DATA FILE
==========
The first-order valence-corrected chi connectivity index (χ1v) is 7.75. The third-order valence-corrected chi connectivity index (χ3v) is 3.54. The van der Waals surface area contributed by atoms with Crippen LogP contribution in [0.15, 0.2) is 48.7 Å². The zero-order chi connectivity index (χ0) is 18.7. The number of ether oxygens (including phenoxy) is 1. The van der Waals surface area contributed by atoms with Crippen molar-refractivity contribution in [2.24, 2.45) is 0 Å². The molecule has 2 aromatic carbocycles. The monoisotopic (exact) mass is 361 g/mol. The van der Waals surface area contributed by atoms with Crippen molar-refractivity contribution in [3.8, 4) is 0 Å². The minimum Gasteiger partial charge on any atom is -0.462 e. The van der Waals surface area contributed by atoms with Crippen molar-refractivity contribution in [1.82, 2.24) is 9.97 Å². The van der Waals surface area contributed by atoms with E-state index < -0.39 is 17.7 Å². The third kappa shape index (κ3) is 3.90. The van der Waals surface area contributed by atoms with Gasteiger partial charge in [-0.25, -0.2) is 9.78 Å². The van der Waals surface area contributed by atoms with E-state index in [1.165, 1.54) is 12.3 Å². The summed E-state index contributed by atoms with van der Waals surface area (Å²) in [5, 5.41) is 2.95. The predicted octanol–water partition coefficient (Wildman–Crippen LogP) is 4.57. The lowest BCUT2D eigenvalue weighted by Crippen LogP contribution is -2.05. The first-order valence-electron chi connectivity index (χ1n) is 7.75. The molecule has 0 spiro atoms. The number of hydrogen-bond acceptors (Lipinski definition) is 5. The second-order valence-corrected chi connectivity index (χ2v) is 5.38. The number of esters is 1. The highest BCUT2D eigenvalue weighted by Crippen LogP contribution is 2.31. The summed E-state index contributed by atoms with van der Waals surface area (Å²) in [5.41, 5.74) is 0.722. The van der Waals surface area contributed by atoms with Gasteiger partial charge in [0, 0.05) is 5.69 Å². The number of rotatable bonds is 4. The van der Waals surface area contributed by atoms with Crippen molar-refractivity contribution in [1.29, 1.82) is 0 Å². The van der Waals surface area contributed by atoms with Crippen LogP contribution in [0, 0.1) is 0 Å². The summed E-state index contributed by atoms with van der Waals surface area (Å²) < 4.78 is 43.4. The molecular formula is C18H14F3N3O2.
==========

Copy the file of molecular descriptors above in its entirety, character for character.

The first-order valence-corrected chi connectivity index (χ1v) is 7.75. The third-order valence-corrected chi connectivity index (χ3v) is 3.54. The van der Waals surface area contributed by atoms with Crippen LogP contribution in [0.15, 0.2) is 48.7 Å². The zero-order chi connectivity index (χ0) is 18.7. The number of ether oxygens (including phenoxy) is 1. The van der Waals surface area contributed by atoms with Crippen molar-refractivity contribution in [2.24, 2.45) is 0 Å². The molecule has 2 aromatic carbocycles. The monoisotopic (exact) mass is 361 g/mol. The van der Waals surface area contributed by atoms with Crippen molar-refractivity contribution in [3.8, 4) is 0 Å². The minimum Gasteiger partial charge on any atom is -0.462 e. The van der Waals surface area contributed by atoms with Crippen molar-refractivity contribution in [1.82, 2.24) is 9.97 Å². The van der Waals surface area contributed by atoms with E-state index < -0.39 is 17.7 Å². The third kappa shape index (κ3) is 3.90. The van der Waals surface area contributed by atoms with Gasteiger partial charge in [-0.25, -0.2) is 9.78 Å². The van der Waals surface area contributed by atoms with E-state index in [1.165, 1.54) is 12.3 Å². The summed E-state index contributed by atoms with van der Waals surface area (Å²) in [5, 5.41) is 2.95. The predicted octanol–water partition coefficient (Wildman–Crippen LogP) is 4.57. The lowest BCUT2D eigenvalue weighted by Crippen LogP contribution is -2.05. The first-order valence-electron chi connectivity index (χ1n) is 7.75. The molecule has 0 spiro atoms. The number of hydrogen-bond acceptors (Lipinski definition) is 5. The second-order valence-corrected chi connectivity index (χ2v) is 5.38. The number of esters is 1. The highest BCUT2D eigenvalue weighted by Crippen LogP contribution is 2.31. The summed E-state index contributed by atoms with van der Waals surface area (Å²) in [5.41, 5.74) is 0.722. The van der Waals surface area contributed by atoms with Gasteiger partial charge in [0, 0.05) is 5.69 Å². The number of rotatable bonds is 4. The van der Waals surface area contributed by atoms with Crippen molar-refractivity contribution in [1.29, 1.82) is 0 Å². The van der Waals surface area contributed by atoms with Crippen LogP contribution in [0, 0.1) is 0 Å². The summed E-state index contributed by atoms with van der Waals surface area (Å²) < 4.78 is 43.4. The molecular formula is C18H14F3N3O2.